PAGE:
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President Buhari: How not to end badly, By Zainab Suleiman Okino

History is replete with leaders who came to power in a blaze of glory and ended in ignominy. As good as it is to start a race well, it is not as important as ending excellently. That is why in a foursome relay race, a good runner starts the race, and the best sprinter ends it. Only those who end well are celebrated anyway. For president Muhammadu Buhari, the next few weeks are key to determining whether his eight-year-old government will end gloriously or gravely. Luckily for him, the power to make his tenure a memorable one is right in his hands.
Starting from his party, APC, which in 2013 could be described as a patchwork of disgruntled elements among politicians, his roles, as the biggest beneficiary, has been less than sterling, especially in conflict management. But because he is revered, respected and honoured-everyone calls him Baba—even the most aggrieved hardly speak I’ll of him; he has been a larger than life figure in APC.

 To be fair, staying out of party crisis as president, not as a member is the ideal; so it was in the past when party supremacy was so strong, political party leaders could summon the president. That did happen in the Second Republic when the Adisa Akinloye leadership of the NPN would summon President Shehu Shagari and he would honour their invitation even as an executive president.

That was then. However, since the Olusegun Obasanjo era, himself a powerful president with grit as former military head of state, party supremacy took the back seat. Hence, the president is treated as the leader of the party, while at the state level, governors are leaders of the party in their respective states. But for President Buhari, it is difficult to say whether he acts as leader of the party (APC) or party supremacy is at play. In most cases, the President keeps mute while his party boils, and only intervenes when the crisis threatens his high office or when (APC) governors are fully pacified.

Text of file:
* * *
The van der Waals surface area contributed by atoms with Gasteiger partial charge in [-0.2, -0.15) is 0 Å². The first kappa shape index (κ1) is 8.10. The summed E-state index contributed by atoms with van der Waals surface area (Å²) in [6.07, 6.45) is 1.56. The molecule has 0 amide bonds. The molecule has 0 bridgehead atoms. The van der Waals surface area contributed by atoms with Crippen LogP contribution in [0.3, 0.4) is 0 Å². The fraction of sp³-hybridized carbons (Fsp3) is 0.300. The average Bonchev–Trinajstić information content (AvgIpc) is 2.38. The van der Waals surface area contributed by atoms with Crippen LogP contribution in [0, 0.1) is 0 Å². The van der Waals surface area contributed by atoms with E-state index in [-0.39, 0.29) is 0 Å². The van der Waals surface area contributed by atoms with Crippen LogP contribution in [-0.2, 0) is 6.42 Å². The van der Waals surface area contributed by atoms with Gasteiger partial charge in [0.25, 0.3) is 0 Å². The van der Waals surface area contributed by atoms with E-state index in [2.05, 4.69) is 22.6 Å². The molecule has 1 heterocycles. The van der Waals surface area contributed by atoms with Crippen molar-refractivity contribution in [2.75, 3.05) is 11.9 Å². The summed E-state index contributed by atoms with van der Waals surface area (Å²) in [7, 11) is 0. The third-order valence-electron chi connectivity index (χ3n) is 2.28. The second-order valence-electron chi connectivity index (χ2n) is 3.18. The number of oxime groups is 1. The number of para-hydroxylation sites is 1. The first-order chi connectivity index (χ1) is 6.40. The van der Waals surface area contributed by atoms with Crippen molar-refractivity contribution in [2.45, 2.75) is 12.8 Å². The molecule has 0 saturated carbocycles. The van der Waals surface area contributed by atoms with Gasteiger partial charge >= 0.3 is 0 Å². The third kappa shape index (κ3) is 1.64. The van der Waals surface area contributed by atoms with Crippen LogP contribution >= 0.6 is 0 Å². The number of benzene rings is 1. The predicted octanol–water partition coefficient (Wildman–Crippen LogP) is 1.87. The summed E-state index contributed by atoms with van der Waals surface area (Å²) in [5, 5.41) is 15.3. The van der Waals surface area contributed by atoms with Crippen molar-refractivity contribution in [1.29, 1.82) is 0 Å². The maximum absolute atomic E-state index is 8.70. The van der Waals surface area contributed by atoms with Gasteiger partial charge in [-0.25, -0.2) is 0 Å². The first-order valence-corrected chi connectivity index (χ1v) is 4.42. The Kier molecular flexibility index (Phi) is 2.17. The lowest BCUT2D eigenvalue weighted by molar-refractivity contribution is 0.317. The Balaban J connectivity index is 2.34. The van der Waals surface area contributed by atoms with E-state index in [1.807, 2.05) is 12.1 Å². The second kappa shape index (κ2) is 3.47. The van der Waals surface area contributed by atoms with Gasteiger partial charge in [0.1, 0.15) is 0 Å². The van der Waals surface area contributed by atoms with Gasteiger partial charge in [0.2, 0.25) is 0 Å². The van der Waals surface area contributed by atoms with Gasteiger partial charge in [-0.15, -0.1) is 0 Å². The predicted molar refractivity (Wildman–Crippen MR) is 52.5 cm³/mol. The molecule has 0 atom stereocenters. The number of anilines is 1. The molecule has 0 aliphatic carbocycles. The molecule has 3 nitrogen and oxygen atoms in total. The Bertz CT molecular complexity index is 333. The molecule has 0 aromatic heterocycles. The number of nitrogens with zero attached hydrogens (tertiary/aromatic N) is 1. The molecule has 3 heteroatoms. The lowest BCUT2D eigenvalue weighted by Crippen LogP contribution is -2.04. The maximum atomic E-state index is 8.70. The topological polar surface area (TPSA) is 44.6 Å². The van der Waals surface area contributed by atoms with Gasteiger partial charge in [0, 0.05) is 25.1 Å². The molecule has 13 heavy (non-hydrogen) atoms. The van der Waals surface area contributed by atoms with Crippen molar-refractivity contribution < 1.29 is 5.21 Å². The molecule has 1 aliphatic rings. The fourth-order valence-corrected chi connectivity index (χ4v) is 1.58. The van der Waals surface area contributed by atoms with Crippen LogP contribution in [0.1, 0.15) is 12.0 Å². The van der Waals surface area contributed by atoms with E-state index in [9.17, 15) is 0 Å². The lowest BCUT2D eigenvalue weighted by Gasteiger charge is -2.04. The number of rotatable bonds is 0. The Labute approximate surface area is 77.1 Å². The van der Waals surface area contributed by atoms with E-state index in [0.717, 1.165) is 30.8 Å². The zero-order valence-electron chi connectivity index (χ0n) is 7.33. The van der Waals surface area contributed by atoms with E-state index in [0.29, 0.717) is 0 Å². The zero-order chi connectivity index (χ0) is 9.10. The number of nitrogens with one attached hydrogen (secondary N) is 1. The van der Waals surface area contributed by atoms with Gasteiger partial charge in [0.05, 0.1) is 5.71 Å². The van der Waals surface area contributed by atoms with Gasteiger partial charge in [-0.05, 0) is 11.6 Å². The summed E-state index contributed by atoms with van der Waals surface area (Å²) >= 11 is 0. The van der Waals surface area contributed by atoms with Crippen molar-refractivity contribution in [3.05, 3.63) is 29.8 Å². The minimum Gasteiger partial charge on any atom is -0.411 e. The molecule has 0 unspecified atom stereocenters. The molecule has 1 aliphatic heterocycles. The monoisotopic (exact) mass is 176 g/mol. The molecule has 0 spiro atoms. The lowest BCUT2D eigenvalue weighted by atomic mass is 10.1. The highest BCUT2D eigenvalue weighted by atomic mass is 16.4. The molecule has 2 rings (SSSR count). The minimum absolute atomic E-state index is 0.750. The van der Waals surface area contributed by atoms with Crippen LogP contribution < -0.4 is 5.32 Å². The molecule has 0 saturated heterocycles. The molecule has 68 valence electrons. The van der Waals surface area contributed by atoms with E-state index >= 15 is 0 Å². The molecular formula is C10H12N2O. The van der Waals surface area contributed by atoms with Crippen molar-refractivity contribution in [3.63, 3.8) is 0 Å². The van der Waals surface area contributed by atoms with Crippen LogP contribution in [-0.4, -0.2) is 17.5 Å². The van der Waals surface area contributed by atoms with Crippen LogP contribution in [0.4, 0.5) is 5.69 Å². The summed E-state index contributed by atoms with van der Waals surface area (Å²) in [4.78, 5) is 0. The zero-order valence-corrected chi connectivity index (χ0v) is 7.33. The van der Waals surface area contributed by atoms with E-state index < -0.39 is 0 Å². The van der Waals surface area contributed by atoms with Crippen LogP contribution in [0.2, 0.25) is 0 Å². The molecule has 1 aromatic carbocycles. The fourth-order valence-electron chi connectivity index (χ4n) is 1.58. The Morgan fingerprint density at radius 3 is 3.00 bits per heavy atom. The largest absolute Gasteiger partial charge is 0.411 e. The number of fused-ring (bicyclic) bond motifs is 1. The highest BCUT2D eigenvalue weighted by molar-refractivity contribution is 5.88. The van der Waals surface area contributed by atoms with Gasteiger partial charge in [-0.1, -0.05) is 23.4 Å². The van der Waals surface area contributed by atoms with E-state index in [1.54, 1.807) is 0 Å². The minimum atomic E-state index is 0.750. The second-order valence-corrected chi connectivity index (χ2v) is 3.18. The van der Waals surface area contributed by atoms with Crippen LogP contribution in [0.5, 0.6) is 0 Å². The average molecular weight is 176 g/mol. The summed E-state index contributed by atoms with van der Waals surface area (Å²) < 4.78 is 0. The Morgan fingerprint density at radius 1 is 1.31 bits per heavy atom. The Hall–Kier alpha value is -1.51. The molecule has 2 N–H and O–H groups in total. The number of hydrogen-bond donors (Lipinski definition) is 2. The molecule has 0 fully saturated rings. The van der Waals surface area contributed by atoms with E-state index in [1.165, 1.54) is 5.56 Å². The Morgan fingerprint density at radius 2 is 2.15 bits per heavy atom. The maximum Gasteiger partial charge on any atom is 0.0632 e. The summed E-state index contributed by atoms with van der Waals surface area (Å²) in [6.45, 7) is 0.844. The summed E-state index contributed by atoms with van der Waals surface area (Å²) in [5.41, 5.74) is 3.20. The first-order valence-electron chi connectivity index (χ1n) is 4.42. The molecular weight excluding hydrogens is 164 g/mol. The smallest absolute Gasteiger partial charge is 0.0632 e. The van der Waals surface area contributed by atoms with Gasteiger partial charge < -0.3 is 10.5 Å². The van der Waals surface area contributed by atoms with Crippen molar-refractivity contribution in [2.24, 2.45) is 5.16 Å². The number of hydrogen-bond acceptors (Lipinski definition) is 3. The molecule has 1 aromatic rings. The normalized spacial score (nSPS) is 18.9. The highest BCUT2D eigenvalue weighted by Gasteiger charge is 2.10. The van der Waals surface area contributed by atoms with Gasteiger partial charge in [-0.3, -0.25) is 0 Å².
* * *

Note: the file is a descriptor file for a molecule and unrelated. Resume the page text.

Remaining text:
Before the APC convention was scheduled for the 26th of February, 2020, the party was already tensed over the extension of the tenure of Mai Mala Buni, who in June 2020 emerged as a child of necessity to head the Caretaker/Extraordinary Convention Planning Committee (CECPC) for a period of six months. That committee has not been able to nip the various crises in APC in the bud—Zamfara and Osun are still raging and more frontiers of wars are opening up, although the Buni committee was able to get some high profile politicians, including three PDP governors to decamp to APC. Just yesterday, the APC finally decided to stage its national convention on March 26, 2020 after a series of horse-trading by governors who are clearly calling the shot in all affairs of the party. 

It does appear that what matters to President Buhari was to showcase the new members (especially PDP governors) brought to the party than reconciling aggrieved existing members as each of those members were given red-carpet treatment and presidential handshake at the Villa. For these ‘achievements’, Buni’s six-month term is already getting close to two years. And to think that, after much dithering, even the February 26 date for the convention had to be moved to March 26  is to take loyal members of the party for granted.

And this is where the president’s intervention is direly needed; a time he needs to show leadership and call recalcitrant members to order; Instead, the president first jetted out to Belgium for AU-EU summit without meeting with relevant stakeholders and without any form of communication to that effect until his return to a hurriedly choreographed meeting with the APC Governors Forum. Even after the president’s return, the CECPC only got the president’s blessing to postpone the convention to March 26.
 Let us not forget that the main objectives of the Buni committee, as embedded in its name was to organise a convention, resolve conflicts and unite members for a common purpose. Almost two years after, there is neither peace, reconciliation nor unity in the party. Instead, the man has become a governor-general of sort who struts the political scene with grace, so much power and influence.